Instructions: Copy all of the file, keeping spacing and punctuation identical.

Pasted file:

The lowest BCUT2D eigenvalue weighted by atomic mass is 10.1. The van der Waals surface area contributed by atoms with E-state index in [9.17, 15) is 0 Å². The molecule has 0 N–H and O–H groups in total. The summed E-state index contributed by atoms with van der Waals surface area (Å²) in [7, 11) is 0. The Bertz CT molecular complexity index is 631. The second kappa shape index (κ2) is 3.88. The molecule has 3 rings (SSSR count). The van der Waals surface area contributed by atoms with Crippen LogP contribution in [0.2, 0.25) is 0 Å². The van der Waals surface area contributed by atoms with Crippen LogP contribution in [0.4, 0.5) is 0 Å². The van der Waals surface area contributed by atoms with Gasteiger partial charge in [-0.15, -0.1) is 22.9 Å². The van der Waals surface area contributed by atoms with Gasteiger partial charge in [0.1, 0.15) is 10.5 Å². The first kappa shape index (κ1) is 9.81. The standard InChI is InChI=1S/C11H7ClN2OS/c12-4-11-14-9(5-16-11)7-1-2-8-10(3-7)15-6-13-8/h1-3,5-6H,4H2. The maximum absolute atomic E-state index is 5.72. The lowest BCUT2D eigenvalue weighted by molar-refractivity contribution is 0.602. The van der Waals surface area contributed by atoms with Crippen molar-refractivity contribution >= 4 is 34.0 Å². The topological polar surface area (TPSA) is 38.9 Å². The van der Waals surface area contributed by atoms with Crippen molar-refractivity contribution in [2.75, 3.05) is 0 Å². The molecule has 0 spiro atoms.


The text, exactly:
The lowest BCUT2D eigenvalue weighted by atomic mass is 10.1. The van der Waals surface area contributed by atoms with E-state index in [9.17, 15) is 0 Å². The molecule has 0 N–H and O–H groups in total. The summed E-state index contributed by atoms with van der Waals surface area (Å²) in [7, 11) is 0. The Bertz CT molecular complexity index is 631. The second kappa shape index (κ2) is 3.88. The molecule has 3 rings (SSSR count). The van der Waals surface area contributed by atoms with Crippen LogP contribution in [0.2, 0.25) is 0 Å². The van der Waals surface area contributed by atoms with Crippen LogP contribution in [0.4, 0.5) is 0 Å². The van der Waals surface area contributed by atoms with Gasteiger partial charge in [-0.15, -0.1) is 22.9 Å². The van der Waals surface area contributed by atoms with Gasteiger partial charge in [0.1, 0.15) is 10.5 Å². The first kappa shape index (κ1) is 9.81. The standard InChI is InChI=1S/C11H7ClN2OS/c12-4-11-14-9(5-16-11)7-1-2-8-10(3-7)15-6-13-8/h1-3,5-6H,4H2. The maximum absolute atomic E-state index is 5.72. The lowest BCUT2D eigenvalue weighted by molar-refractivity contribution is 0.602. The van der Waals surface area contributed by atoms with Crippen molar-refractivity contribution >= 4 is 34.0 Å². The topological polar surface area (TPSA) is 38.9 Å². The van der Waals surface area contributed by atoms with Crippen molar-refractivity contribution in [2.75, 3.05) is 0 Å². The molecule has 0 spiro atoms.